Mattel and Social Responsibility

Mattel and Social Responsibility

BUS 250

Corporate and Social Responsibility

Mattel and Social Responsibility

How Mattel acted in a socially responsible and ethical manner in regards to the safety of their toys in the toy recall of 2007. Should the toys that needed to be recalled ever have made it to store shelves? What are the difficulties when it comes to using factories as subcontractors in other countries? Did Mattel do everything in their power to make sure dangerous toys never made it to store shelves? Who is ultimately responsible for the fact that children were exposed to potentially dangerous toys, Mattel or government regulators? The most important question that has to be asked is what does Mattel plan on doing to make sure this does not happen again. These are all questions that were asked of Mattel during the 2007 toy recalls, and Mattel was expected to answer them all.

“At Mattel, we believe in the power of play and the crucial link between play and a child’s learning and development. Through play, children develop social, emotional, and physical skills while they pretend, imagine and dream” (Mattel Inc., 2018, Philanthropy). Mattel realizes the important impact they as a company can have on children through their toys and it is not a fact that Mattel takes lightly. They strive to make sure that they are having a positive impact on children and families by providing them with safe, quality products for them to enjoy.

When a problem was found with their products Mattel was very quick to do the best they could to make sure that the safety of children and families was not jeopardized by their products. The CEO of Mattel at the time Robert Eckert was quick to get ahead of the issue and make sure people were aware of the problem with some of their toys. According to Eckert (as cited in Lipton, 2007) “The safety of children is our primary concern, and we are deeply apologetic to everyone affected,” said Mattel Chief Executive Officer Robert A. Eckert. “Mattel has rigorous procedures, and we will continue to be vigilant and unforgiving in enforcing quality and safety. We don’t want to have recalls, but we don’t hesitate to take quick and effective action to correct issues as soon as we’ve identified them to ensure the safety of our products and the safety of children.”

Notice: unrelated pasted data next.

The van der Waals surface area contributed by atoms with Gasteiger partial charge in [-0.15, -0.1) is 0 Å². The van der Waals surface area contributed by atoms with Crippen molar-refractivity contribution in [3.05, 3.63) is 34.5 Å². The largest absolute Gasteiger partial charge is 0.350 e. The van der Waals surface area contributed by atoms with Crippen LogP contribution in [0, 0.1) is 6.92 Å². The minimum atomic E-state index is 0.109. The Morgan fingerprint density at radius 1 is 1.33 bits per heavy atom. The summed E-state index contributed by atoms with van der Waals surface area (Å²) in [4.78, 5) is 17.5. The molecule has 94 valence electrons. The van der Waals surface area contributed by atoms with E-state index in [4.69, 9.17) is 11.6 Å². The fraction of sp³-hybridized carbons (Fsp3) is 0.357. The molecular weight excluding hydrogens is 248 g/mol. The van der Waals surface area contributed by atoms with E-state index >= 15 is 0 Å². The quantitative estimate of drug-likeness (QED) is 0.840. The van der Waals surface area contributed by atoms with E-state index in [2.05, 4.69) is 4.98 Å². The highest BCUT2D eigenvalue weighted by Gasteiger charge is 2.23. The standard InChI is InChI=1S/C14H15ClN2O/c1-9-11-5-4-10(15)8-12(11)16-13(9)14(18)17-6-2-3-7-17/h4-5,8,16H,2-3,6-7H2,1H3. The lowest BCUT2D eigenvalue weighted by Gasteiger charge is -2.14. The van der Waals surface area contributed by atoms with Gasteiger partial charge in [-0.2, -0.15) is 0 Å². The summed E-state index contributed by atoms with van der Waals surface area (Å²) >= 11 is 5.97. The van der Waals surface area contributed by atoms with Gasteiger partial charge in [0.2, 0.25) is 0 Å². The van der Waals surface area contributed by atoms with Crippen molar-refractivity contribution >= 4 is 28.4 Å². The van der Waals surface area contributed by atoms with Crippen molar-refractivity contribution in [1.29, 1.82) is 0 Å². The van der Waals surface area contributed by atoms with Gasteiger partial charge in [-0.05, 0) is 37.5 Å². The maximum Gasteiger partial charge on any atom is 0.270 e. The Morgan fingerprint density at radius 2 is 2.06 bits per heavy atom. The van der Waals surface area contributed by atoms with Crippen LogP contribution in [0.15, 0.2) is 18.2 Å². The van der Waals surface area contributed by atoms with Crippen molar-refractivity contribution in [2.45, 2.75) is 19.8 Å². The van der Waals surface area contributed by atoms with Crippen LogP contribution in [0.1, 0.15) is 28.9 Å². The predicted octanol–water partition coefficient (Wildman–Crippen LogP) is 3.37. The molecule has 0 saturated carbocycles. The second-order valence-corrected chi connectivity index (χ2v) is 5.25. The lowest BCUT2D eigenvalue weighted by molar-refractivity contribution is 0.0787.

This shows that Mattel is more than willing to not only correct the problem they found but to make sure that the consumers and stakeholders in this situation were fully aware of the problem. The prominent stakeholders which in this case are Mattel, the factories making the toys, the suppliers for the factories, and most importantly the families that are purchasing the toys for their children.

Unfortunately for Mattel only two weeks later they would have to make another announcement about a separate issue they found with some of their other products. “In a double-barreled announcement, the company said it was recalling 436,000 Chinese-made die-cast toy cars depicting the character Sarge from the animated film “Cars” because they are covered with lead paint. At the same time, the toy maker said it was recalling 18.2 million other toys because their small, powerful magnets could harm children if swallowed. The magnetized toys were also made in China, but they followed a Mattel design specification” (Story-Barboza, 2007, para. 2). This was a hard hit for Mattel because they had just tried to get ahead of the last problem with lead paint and now they were dealing with a different issues of magnets all within three weeks.

After another setback for Mattel on such an epic scale how are we still supposed to believe that Mattel is acting in a socially responsible manner? It is simple; once again they got out in front of the issue and didn’t try to hide it. “No system is perfect,” Robert A. Eckert, Mattel’s chairman and chief executive, said in a conference call. “There’s no guarantee that we will not be here again” (Story-Barboza, 2007, para. 10).